Deputy Chief Review Officer Northern

16 September 2016

The Purpose of ERO Reports

The Education Review Office (ERO) is the government department that, as part of its work, reviews early childhood services throughout Aotearoa New Zealand. ERO’s reports provide information for parents and communities about each service’s strengths and next steps for development. ERO’s bicultural evaluation framework Ngā Pou Here is described in SECTION 3 of this report. Early childhood services are partners in the review process and are expected to make use of the review findings to enhance children's wellbeing and learning.

2 Information about the Early Childhood Service

Location

Mairangi Bay, Auckland

Ministry of Education profile number

45873

Licence type

Education & Care Service

Licensed under

Education (Early Childhood Services) Regulations 2008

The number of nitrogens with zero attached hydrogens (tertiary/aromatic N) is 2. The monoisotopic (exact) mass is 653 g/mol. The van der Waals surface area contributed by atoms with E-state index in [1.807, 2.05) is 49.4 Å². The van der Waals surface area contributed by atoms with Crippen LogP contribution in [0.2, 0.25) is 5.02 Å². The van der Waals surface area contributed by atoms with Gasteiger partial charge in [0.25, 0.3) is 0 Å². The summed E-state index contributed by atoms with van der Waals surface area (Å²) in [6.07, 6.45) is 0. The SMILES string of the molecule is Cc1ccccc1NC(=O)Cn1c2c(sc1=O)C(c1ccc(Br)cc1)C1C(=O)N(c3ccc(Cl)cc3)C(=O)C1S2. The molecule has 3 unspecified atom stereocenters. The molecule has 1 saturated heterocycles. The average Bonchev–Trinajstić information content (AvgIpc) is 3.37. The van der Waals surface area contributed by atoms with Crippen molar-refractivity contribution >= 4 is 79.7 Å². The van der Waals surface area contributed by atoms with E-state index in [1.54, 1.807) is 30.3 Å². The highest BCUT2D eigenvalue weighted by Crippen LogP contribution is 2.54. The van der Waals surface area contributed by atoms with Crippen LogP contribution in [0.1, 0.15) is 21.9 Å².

Number licensed for

90 children, including up to 31 aged under 2

Service roll

105

Gender composition

Girls 54% Boys 46%

Ethnic composition

Māori

Pākehā

Chinese

other Asian

other

2%

51%

28%

13%

4%

Percentage of qualified teachers

0-49% 50-79% 80%+

Based on funding rates

80% +

Reported ratios of staff to children

Under 2

1:3

Better than minimum requirements

Over 2

1:7

Better than minimum requirements

Review team on site

July 2016

Date of this report

16 September 2016

Most recent ERO report(s)

Education Review

June 2013

3 General Information about Early Childhood Reviews

ERO’s Evaluation Framework

ERO’s overarching question for an early childhood education review is ‘How well placed is this service to promote positive learning outcomes for children?’ ERO focuses on the following factors as described in the bicultural framework Ngā Pou Here:

Pou Whakahaere – how the service determines its vision, philosophy and direction to ensure positive outcomes for children